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“I cannot support a nominee for defense secretary who suggests we should be tougher on Israel and more lenient on Iran,” Cornyn said.
Hagel has walked back many of these positions and apologized for the “Jewish lobby” remark. But Cornyn said he believed they were part of what he called a “confirmation conversion.”
In his efforts to tamp down the pro-Israel opposition to his nomination, Hagel has won support from some of the leading Jewish pro-Israel Democrats in the Senate: Carl Levin (D-Mich.), who chairs the Armed Services Committee, as well as Charles Schumer (D-N.Y.), Barbara Boxer (D-Calif.) and Frank Lautenberg (D-N.J.).
The Vietnam War hero also has the support of liberal Jewish groups, including Americans for Peace Now, the Israel Policy Forum and J Street. On Wednesday, J Street was set to join Sen. Jack Reed (D-R.I.), a veteran and a member of the Armed Services Committee, on a conference call backing Hagel.
Hagel also has met with leaders of centrist pro-Israel groups, several of which had expressed concerns about his candidacy, including the Anti-Defamation League, the American Jewish Committee, the Conference of Presidents of Major American Jewish Organizations and the American Israel Public Affairs Committee. The groups described the meeting as “an important opportunity for a serious and thorough discussion.”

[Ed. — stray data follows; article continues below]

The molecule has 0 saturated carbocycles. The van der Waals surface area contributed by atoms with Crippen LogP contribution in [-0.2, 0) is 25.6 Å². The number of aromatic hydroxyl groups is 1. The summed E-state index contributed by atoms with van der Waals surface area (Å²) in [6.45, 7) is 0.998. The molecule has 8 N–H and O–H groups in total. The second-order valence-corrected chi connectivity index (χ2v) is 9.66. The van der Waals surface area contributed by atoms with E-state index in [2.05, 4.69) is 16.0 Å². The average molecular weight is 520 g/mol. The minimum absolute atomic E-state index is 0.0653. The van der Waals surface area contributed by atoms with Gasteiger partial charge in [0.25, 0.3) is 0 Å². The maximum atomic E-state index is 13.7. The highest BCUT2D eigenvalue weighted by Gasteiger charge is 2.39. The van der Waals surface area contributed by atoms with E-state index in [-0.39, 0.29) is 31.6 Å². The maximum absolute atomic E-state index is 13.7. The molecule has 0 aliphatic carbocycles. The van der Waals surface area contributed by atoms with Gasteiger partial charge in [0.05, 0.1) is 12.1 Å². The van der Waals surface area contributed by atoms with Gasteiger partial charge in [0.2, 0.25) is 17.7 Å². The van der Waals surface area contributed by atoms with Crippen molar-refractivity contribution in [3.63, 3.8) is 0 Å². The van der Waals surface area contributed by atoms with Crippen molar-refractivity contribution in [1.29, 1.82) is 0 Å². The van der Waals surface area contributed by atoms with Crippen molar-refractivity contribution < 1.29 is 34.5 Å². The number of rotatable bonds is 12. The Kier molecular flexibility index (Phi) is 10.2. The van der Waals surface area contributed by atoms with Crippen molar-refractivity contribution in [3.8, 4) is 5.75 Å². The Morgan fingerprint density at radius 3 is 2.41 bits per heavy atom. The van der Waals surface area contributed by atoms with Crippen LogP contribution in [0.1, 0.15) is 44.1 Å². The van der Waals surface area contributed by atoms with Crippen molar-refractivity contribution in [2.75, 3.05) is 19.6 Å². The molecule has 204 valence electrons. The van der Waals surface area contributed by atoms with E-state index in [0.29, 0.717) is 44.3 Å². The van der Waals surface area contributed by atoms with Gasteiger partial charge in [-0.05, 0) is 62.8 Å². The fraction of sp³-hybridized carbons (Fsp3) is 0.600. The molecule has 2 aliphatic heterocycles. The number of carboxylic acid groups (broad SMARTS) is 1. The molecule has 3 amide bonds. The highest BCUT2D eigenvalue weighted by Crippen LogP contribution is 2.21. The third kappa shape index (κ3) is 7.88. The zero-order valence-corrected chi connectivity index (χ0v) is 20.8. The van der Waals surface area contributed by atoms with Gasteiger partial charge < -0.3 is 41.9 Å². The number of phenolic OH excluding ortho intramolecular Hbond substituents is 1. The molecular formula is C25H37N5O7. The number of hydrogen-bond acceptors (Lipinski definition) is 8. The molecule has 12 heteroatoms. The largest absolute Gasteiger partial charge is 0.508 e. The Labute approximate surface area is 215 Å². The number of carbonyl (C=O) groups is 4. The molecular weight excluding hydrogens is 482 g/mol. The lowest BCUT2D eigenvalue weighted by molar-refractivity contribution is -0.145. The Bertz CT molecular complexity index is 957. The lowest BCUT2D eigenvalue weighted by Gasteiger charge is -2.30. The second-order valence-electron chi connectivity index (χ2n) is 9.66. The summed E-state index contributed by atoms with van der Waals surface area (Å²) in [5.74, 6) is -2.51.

Democrats control 55 of the Senate’s 100 seats and sources close to Hagel have said he is hoping that his longstanding friendships with some Senate Republicans will be enough to get the 60 votes necessary to avoid a filibuster.
Meanwhile, conservative Jewish groups have worked to keep up the pressure.
Last week, the Republican Jewish Coalition posted a web video featuring Democrats and Jewish organizational leaders expressing concern about Hagel. The Emergency Committee for Israel similarly ran a full-page ad in the New York Times on Jan. 15. The Zionist Organization of America is lobbying Senate offices.
Sheldon Adelson, one of the GOP’s most generous donors and an RJC board member, has called senators directly to make the case against Hagel.
“We’ve made a strategic decision to gin up as much support among our leaders to reach out to the folks,” said Matt Brooks, the RJC’s executive director.